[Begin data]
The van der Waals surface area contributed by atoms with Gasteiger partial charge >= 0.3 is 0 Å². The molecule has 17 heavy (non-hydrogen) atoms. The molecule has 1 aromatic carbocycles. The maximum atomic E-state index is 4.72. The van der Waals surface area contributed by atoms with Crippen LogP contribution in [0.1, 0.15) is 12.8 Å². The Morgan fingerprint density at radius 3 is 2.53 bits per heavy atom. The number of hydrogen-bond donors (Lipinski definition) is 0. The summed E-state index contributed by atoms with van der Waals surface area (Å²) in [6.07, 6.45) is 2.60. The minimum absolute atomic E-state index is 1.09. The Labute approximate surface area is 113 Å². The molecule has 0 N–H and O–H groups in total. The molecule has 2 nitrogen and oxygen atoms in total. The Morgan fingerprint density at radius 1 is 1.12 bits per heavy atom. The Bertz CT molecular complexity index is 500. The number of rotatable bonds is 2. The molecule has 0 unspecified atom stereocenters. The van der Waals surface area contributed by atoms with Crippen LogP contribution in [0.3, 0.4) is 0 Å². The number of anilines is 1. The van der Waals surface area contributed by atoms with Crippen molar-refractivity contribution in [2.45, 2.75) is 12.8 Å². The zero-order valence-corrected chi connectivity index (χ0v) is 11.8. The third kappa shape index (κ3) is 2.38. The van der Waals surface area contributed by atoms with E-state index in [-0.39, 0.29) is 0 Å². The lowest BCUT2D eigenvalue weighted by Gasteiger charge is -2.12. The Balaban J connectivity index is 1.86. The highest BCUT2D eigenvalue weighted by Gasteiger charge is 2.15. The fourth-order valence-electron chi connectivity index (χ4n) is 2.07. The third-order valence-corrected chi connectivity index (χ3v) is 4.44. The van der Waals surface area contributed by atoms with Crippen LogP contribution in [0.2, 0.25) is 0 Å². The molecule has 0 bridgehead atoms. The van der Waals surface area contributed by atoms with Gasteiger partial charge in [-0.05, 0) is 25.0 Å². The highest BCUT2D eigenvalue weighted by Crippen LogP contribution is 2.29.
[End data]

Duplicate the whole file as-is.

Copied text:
The van der Waals surface area contributed by atoms with Gasteiger partial charge >= 0.3 is 0 Å². The molecule has 17 heavy (non-hydrogen) atoms. The molecule has 1 aromatic carbocycles. The maximum atomic E-state index is 4.72. The van der Waals surface area contributed by atoms with Crippen LogP contribution in [0.1, 0.15) is 12.8 Å². The Morgan fingerprint density at radius 3 is 2.53 bits per heavy atom. The number of hydrogen-bond donors (Lipinski definition) is 0. The summed E-state index contributed by atoms with van der Waals surface area (Å²) in [6.07, 6.45) is 2.60. The minimum absolute atomic E-state index is 1.09. The Labute approximate surface area is 113 Å². The molecule has 0 N–H and O–H groups in total. The molecule has 2 nitrogen and oxygen atoms in total. The Morgan fingerprint density at radius 1 is 1.12 bits per heavy atom. The Bertz CT molecular complexity index is 500. The number of rotatable bonds is 2. The molecule has 0 unspecified atom stereocenters. The van der Waals surface area contributed by atoms with Crippen LogP contribution in [0.3, 0.4) is 0 Å². The number of anilines is 1. The van der Waals surface area contributed by atoms with Crippen molar-refractivity contribution in [2.45, 2.75) is 12.8 Å². The zero-order valence-corrected chi connectivity index (χ0v) is 11.8. The third kappa shape index (κ3) is 2.38. The van der Waals surface area contributed by atoms with E-state index in [-0.39, 0.29) is 0 Å². The lowest BCUT2D eigenvalue weighted by Gasteiger charge is -2.12. The Balaban J connectivity index is 1.86. The highest BCUT2D eigenvalue weighted by Gasteiger charge is 2.15. The fourth-order valence-electron chi connectivity index (χ4n) is 2.07. The third-order valence-corrected chi connectivity index (χ3v) is 4.44. The van der Waals surface area contributed by atoms with Crippen LogP contribution in [0.2, 0.25) is 0 Å². The molecule has 0 bridgehead atoms. The van der Waals surface area contributed by atoms with Gasteiger partial charge in [-0.05, 0) is 25.0 Å². The highest BCUT2D eigenvalue weighted by Crippen LogP contribution is 2.29.